New research released today from the Center for Effective Philanthropy (CEP) suggests that there is significant room for foundations to improve when it comes to being transparent about how they assess their performance and share lessons learned. The report, Sharing What Matters: Foundation Transparency, finds that both foundations and grantees alike believe transparency about the substance of a foundation’s work, rather than about financial disclosures or governance, matters most to effectiveness. Foundations are most open about their grantmaking processes and their goals and strategies, but practice lags behind belief in other areas — they are not sharing much information, if any, on what has and has not worked in their efforts. As a result, both funders and grantees are missing opportunities to learn and improve.
‘We hope our research will help foundations to target their transparency efforts in areas that are really crucial to effectiveness rather than engaging in ‘checklist transparency’ that involves making public information of little value or relevance,’ said CEP President Phil Buchanan.
CEP analyzed survey data from 145 foundation CEOs and more than 15,000 grantees, as well as systematic reviews of more than 70 foundation websites. The analysis reveals that foundations see grantees and potential grantees as the primary audiences of their efforts to be transparent, and report being most open about their grantmaking processes and their goals and strategies. Almost three quarters of CEOs surveyed said they believe being transparent about the foundation’s goals could significantly increase the foundation’s ability to be effective, and 89 percent of foundation websites publish their programmatic goals.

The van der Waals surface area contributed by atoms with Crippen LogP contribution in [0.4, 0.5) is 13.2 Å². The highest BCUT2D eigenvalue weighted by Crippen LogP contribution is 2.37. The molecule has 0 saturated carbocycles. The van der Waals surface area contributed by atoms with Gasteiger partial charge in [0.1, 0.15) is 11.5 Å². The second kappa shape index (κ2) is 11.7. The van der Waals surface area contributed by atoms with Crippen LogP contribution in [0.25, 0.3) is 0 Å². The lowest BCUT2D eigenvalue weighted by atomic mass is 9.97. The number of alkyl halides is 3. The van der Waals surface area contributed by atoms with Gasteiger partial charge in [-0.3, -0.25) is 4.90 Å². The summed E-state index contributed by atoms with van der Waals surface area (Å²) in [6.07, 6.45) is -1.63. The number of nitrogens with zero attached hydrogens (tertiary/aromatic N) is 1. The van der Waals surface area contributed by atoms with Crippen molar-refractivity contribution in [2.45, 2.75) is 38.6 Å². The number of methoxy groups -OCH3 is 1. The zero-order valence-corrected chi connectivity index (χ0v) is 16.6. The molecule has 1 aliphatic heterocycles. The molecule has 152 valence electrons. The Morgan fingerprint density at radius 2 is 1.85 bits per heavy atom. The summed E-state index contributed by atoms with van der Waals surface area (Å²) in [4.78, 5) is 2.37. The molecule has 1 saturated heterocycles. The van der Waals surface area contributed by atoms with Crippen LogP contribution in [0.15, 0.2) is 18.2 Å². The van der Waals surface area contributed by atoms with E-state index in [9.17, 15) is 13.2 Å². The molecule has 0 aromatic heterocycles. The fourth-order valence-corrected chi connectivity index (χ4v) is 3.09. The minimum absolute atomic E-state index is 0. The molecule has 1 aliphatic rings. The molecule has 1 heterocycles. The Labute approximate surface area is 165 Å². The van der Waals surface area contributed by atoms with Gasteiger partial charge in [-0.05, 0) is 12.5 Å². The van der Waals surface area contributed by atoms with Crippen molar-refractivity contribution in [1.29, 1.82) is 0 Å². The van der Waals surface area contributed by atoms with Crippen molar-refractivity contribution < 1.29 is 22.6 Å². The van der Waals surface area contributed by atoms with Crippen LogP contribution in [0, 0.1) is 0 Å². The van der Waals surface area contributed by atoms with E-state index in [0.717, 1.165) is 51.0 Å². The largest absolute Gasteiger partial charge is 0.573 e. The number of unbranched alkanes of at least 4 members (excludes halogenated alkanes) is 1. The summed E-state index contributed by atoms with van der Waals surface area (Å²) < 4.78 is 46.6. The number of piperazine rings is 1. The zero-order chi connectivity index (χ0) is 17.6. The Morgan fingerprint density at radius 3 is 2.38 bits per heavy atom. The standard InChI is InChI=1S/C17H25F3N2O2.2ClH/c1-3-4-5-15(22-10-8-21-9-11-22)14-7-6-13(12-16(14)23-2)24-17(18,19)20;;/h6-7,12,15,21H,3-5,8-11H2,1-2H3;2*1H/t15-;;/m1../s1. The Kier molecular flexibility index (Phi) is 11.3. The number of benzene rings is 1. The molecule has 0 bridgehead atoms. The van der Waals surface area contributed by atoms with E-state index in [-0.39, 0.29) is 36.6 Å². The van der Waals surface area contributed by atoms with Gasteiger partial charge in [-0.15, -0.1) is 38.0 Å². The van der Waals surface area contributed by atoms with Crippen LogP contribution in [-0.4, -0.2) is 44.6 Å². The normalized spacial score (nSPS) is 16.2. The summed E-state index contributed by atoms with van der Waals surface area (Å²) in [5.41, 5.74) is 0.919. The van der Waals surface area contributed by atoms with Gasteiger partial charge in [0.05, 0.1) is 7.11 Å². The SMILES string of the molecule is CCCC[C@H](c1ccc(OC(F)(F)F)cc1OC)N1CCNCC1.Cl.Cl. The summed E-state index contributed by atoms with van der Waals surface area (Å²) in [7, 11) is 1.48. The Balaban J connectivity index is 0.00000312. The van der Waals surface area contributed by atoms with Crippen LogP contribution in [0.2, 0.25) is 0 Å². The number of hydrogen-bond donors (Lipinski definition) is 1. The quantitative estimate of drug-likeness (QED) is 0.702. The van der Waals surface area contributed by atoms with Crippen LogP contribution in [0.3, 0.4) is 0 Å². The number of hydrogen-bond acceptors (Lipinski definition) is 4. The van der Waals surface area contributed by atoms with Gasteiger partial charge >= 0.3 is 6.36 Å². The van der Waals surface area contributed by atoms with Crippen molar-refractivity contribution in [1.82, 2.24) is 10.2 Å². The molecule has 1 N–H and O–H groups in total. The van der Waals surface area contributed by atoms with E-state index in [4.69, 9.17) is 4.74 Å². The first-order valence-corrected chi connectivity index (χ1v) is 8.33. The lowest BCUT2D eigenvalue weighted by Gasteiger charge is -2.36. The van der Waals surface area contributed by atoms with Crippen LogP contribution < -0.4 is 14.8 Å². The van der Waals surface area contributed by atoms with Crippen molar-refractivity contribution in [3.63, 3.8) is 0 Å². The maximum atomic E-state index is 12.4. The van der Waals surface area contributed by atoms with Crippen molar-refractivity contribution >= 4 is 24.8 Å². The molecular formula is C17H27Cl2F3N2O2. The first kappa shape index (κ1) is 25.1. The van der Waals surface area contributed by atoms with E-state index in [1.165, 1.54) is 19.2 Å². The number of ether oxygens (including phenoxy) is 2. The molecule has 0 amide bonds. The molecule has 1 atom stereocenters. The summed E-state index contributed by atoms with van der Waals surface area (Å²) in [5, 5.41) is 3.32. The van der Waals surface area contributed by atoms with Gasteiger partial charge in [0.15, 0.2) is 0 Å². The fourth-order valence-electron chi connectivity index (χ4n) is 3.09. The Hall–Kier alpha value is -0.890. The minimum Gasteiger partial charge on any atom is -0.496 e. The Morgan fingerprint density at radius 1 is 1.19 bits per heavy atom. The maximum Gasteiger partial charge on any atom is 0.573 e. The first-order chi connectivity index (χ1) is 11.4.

‘Foundations are currently being transparent about some of the issues they believe help them to be effective organizations,’ said Ellie Buteau, CEP Vice President, Research, and one of the report’s co-authors. ‘They are not, however, currently sharing as much — or in some cases, anything — about what’s been working and not working in their efforts to achieve impact.’
The report shows that foundations are less transparent about performance assessment and lessons learned despite believing it would be beneficial to do so. Sixty-nine percent of foundation CEOs say being transparent about what has worked in its efforts could increase the effectiveness of their work to a significant extent, yet only 46 percent say their foundations are very or extremely transparent in this area. From the grantee perspective, grantees rate foundations’ levels of transparency lowest when it comes to sharing information about what has not worked in its grantmaking.
‘The topic of foundations not sharing what they are learning is not new, and there are a number of possibilities that may explain why this continues to be a problem,’ Buteau said. ‘For example, it might result from the challenge of doing foundation work in such a way that it is possible to identify successes and failures. If goals and strategies aren’t clear in the first place, it’s difficult to know how to gauge success.’
It is available for free download on CEP’s website.